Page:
One man grabbed his children and took cover in his home as gunshots were fired last month along Sunnyside; Ald. Sposato holds meeting to discuss recent violence in Jefferson Park area
by BRIAN NADIG
A resident in the 5500 block of West Sunnyside Avenue was with his 4-year-old daughter letting their dog out when suspected gang members in two vehicles drove by their home shooting at each other at 8 a.m. Saturday, Jan. 22.
The man said he grabbed his daughter and her younger sibling and took cover in the rear of the house. “We didn’t know where (the gunshots) were coming from,” he said at a Feb. 8 safety meeting hosted by Alderman Nicholas Sposato (38th). About 40 people attended the two-hour meeting at the Portage Park Senior Center, 4100 N. Long Ave.
“I was absolutely terrified, with (vehicles driving) 60 mph shooting at each other with my 3-year-old,” another resident said.
One resident said that he has not ruled out moving. “I called my realtor and started the conversation,” he said.
About 20 to 30 gunshots were reported over the 4400 block of Milwaukee Avenue and the 5100 to 5500 blocks of West Sunnyside Avenue. No one was reported injured.
Officers later found four different types of shell casings, an indication there may have been multiple shooters in each vehicle, according to police. No arrests have been made in connection with the incident, which remains under investigation.
“We are actively pursuing this gang issue,” 16th (Jefferson Park) District commander Maureen Biggane told residents. She added that a gang conflict in the neighboring 17th (Albany Park) District has been spilling over in the 16 th District, and problems can occur when the paths of rival gang members cross.
“They are not actively gang banging out on the street right now,” 16th District tactical lieutenant Terry Forbes said of the Jefferson Park area. He said that instead of selling drugs on the street, area gangs — with the assistance from social media — are delivering to their customers.
Social media also may be fueling some of the gang tensions, causing conflicts to escalate quickly, Forbes said. “They get a lot of feedback … the Facebook ‘Likes,’” he said. “It has to be be bigger and bolder next time.”
The district’s new Strategic Decision Support Center monitors social media for gang issues, Biggane said. The center gives the district access to police observation cameras and other technology in a effort to give real-time crime pattern information to officers.
Also discussed at the meeting were concerns that the unusually wide with of Sunnyside attracts problems, as gang members as many others do are using it as a cut-through to avoid heavier traffic on Montrose and other main streets.
A 60-year-old-man recently was shot in the head during a possible road-rage incident at Sunnyside and Major avenues, police officials said In addition, in March of last year, a man was fatally shot near Sunnyside and Laramie avenues, and two suspected gang members with funds and drugs were arrested near Sunnyside and Linder avenues.
A resident recommended that speed humps be installed on Sunnyside as to help slow down traffic.
Sposato said that speed humps are “controversial” and that neighbors often don’t agree on their necessity.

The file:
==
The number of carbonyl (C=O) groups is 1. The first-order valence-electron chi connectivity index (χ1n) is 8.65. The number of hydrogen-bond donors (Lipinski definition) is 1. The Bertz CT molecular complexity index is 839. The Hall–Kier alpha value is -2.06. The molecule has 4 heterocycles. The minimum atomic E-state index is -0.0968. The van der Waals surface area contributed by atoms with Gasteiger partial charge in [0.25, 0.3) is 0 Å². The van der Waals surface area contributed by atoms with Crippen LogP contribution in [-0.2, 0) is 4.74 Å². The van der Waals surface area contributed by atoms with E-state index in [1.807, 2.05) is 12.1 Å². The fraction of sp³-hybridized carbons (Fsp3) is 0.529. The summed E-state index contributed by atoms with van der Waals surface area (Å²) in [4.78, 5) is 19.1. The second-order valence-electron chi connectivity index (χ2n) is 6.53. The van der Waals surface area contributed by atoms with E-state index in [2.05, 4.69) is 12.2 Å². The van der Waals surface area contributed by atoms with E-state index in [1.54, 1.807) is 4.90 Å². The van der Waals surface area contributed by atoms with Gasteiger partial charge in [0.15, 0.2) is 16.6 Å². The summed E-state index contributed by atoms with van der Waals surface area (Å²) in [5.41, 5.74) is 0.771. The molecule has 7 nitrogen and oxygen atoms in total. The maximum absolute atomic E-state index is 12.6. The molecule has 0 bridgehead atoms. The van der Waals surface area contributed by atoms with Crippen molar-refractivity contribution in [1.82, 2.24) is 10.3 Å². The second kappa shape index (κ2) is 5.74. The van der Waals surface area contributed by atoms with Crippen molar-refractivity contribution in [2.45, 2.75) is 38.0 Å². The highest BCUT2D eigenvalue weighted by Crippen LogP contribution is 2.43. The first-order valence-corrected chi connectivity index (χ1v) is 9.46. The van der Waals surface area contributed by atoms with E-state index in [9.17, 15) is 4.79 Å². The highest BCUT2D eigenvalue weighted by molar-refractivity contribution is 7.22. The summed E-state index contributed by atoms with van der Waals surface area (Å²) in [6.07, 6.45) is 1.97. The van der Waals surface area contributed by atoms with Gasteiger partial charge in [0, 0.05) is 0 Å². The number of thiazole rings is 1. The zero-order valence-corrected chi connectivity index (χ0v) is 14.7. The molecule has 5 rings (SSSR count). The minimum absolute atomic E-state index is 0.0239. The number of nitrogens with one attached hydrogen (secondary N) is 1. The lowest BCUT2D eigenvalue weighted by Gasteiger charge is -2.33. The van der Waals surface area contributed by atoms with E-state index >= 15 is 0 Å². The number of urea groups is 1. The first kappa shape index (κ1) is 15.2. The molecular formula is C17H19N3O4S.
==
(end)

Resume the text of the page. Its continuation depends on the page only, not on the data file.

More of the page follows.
Alderman James Gardiner, whose 45th Ward starts a block north of Sunnyside, said that even if the vast majority of the residents on a block sign a petition in support of speed humps, the final determination is made by the city Department of Transportation, which studies the feasibility.
In addition to Sposato and Gardiner, state Representative Lindsey LaPointe (D-19) and County Commissioner Bridget Degnen (D-12) and a representative of state Senator Robert Martwick (D-10) attended the meeting. Sposato called the meeting to address concerns about violence along Sunnyside.
Spsoato said that residents must call 911 when they see suspicious activity, as the Chicago Police Department uses statistics on the number of service calls to determine how personnel and other resources are allocated.
Forbes said that it is important for residents to report gunshot sounds to police and not just post about it on social media. He said that officers will try to verify the shots by looking for shell casings, which are recorded in a database that is used in investigations citywide.
Overall reported crime is down 5 percent this year in the district when compared to the same period in 2021, but statistics don’t necessarily tell the full story, Biggane said. “If you don’t feel safe … then we need to do something different,” she said.
“I know we have our issues, (but) this is the safest district in the city,” Sposato said.
Sposato expressed concern about how city is going to keep up with the rate of officers either retiring or leaving to work in another city. “People are leaving at an expedited rate,”he said.
The city is on pace to hire about 700 new officers, based on the number of applicants and past history, but that is unlikely to cover the expected losses, Sposato said.
Both Sposato and Gardiner said that they are open to funding more POD observation device cameras, which Biggane said assist in investigations.
The cameras often include license plate reader technology, which helped detectives identify a vehicle used in a recent murder outside an unlicensed social club at Lawrence and Central avenues, Gardiner said. Five POD cameras were installed last year in the 45th Ward.
Sposato said that he had a camera installed at Irving Park Road and Central Avenue.
Both Sposato and Gardiner said that they plan to hold additional safety meetings. Gardiner recently held a meeting in Gladstone Park.